A woman left in a coma after a crowd stampeded in Turin at a screening of the Champions League final on June 3 died overnight, the hospital where she was being treated said.
Erika Pioletti, 38, who had come to watch the match with her boyfriend, was among more than 1,500 people injured in a mass panic caused by a bomb scare that was triggered by fireworks being let off.
According to Italian media, Pioletti was crushed so badly that she suffered cardiac arrest. Her heart only restarted after 40 minutes of cardiac massage by a fireman and a policeman and she had never regained consciousness.
"Any words would be superfluous, I express all my condolences for Erika's death," Turin mayor Chiara Appendino wrote on Twitter.
The northern city's flags were flown at half-mast Friday and a day of mourning has been announced to coincide with Erika's funeral.
Around 30,000 people had assembled in Turin's San Carlo square on a balmy Saturday night to watch home favourites Juventus play Real Madrid in Cardiff.
AFP reporters who witnessed the stampede said the panic seemed to have been triggered by loud bangs from the fireworks followed by people shouting that a bomb had exploded.
The rumour quickly filtered through the crowd and started a panicked rush to get off the square. Most of the injuries were minor cuts and bruises but several people had to be taken to intensive care.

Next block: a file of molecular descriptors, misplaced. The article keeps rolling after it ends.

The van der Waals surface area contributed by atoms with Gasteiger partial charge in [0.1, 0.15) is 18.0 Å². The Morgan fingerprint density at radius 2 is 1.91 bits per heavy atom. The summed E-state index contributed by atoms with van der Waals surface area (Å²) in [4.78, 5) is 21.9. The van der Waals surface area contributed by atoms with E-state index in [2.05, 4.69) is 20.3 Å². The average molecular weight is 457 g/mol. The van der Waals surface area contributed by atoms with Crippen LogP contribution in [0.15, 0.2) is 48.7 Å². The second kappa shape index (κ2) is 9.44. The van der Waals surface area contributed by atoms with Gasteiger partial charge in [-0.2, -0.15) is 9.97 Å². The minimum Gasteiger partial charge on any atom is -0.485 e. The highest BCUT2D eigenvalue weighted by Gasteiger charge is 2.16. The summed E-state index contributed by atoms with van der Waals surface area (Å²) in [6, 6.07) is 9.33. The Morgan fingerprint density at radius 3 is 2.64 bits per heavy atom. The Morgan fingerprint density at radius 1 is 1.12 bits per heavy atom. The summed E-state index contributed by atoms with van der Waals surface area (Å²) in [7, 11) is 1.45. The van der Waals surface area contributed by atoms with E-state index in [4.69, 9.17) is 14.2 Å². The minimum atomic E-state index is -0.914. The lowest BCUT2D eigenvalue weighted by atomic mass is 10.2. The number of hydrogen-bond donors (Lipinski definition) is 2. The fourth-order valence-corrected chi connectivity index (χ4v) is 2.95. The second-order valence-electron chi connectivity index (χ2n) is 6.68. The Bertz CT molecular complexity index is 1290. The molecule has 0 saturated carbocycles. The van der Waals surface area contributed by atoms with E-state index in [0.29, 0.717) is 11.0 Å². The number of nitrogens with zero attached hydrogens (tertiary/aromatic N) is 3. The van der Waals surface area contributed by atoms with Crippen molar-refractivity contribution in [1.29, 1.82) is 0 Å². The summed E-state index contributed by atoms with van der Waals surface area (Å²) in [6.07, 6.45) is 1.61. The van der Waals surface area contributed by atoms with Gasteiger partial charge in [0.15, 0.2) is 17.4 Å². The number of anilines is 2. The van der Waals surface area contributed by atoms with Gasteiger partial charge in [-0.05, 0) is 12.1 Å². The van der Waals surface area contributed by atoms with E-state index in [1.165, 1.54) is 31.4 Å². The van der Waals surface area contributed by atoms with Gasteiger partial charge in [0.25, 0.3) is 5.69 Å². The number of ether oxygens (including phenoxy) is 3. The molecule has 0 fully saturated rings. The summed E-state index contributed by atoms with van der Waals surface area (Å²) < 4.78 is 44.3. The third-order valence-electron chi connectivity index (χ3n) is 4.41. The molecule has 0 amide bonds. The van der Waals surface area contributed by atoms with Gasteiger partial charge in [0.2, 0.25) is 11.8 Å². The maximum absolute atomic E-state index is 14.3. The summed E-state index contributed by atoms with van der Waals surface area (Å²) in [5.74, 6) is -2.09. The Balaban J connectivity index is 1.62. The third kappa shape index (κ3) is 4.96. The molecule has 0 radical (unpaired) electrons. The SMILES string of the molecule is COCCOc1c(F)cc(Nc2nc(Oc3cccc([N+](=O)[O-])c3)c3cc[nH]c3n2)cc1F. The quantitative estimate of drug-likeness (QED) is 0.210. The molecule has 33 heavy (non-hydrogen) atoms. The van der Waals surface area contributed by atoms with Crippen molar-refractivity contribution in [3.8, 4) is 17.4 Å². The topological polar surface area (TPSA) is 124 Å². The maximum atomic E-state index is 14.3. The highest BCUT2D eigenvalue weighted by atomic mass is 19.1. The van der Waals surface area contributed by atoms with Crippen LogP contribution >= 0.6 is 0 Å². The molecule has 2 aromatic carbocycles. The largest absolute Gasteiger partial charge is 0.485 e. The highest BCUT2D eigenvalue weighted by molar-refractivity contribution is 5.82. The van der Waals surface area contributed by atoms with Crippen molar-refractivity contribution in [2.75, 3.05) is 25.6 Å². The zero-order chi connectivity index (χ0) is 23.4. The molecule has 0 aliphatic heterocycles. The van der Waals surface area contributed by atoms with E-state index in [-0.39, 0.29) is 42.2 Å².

On the night, the greatest fear was for seven-year-old Kelvin Liu, an Italian-Chinese boy who was left in a coma with severe chest injuries after being trampled.
He has however made a full recovery and was visited this week by Juventus staff, who presented him Paulo Dybala's final match shirt and organised a phone call with the club's Argentine star.
Two other people are still in hospital in serious but stable condition: a 63-year-old woman knocked over by the crowd and a 26-year-old woman who left a hospital resuscitation unit on Thursday.
The mass panic underlined the impact recent acts of terror are having on a jittery public across Europe but there have also been recriminations over whether the local authorities had organised adequate stewarding for such a big event.
"It was very disorganised, there were unauthorised vendors everywhere, everyone could come in without any control, there were bottles all over the place," Erika's partner, Fabio Martinoli, told La Repubblica. "They could just have shown the match in the stadium, like they do in Spain."
Martinoli said his partner had agreed to accompany him to the screening as a treat on what was his 38th birthday. "You can imagine how I will feel from now and ever more when anyone wishes me happy birthday," he said.
An autopsy is to be carried out on the woman's body as part of what is now a police investigation for manslaughter.